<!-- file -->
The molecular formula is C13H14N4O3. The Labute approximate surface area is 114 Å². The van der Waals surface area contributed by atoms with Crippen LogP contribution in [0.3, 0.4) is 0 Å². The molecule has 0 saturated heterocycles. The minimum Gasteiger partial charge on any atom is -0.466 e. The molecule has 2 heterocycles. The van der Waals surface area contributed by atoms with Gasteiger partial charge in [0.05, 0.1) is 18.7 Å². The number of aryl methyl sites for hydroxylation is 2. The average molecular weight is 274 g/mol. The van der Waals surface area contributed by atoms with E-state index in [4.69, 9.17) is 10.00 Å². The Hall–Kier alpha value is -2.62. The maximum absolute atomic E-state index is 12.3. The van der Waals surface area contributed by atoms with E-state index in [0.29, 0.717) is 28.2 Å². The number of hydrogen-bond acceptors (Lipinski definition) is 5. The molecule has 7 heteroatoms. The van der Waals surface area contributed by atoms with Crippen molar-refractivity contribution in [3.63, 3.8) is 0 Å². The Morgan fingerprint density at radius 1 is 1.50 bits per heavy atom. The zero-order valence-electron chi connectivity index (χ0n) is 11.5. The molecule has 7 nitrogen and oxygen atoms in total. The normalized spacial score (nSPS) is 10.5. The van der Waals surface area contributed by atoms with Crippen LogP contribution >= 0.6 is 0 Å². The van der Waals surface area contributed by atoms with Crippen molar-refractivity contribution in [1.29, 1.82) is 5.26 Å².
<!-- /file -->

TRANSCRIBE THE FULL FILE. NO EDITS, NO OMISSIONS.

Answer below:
The molecular formula is C13H14N4O3. The Labute approximate surface area is 114 Å². The van der Waals surface area contributed by atoms with Crippen LogP contribution in [0.3, 0.4) is 0 Å². The molecule has 0 saturated heterocycles. The minimum Gasteiger partial charge on any atom is -0.466 e. The molecule has 2 heterocycles. The van der Waals surface area contributed by atoms with Gasteiger partial charge in [0.05, 0.1) is 18.7 Å². The number of aryl methyl sites for hydroxylation is 2. The average molecular weight is 274 g/mol. The van der Waals surface area contributed by atoms with E-state index in [4.69, 9.17) is 10.00 Å². The Hall–Kier alpha value is -2.62. The maximum absolute atomic E-state index is 12.3. The van der Waals surface area contributed by atoms with E-state index in [0.29, 0.717) is 28.2 Å². The number of hydrogen-bond acceptors (Lipinski definition) is 5. The molecule has 7 heteroatoms. The van der Waals surface area contributed by atoms with Crippen molar-refractivity contribution in [3.63, 3.8) is 0 Å². The Morgan fingerprint density at radius 1 is 1.50 bits per heavy atom. The zero-order valence-electron chi connectivity index (χ0n) is 11.5. The molecule has 7 nitrogen and oxygen atoms in total. The normalized spacial score (nSPS) is 10.5. The van der Waals surface area contributed by atoms with Crippen LogP contribution >= 0.6 is 0 Å². The van der Waals surface area contributed by atoms with Crippen molar-refractivity contribution in [1.29, 1.82) is 5.26 Å².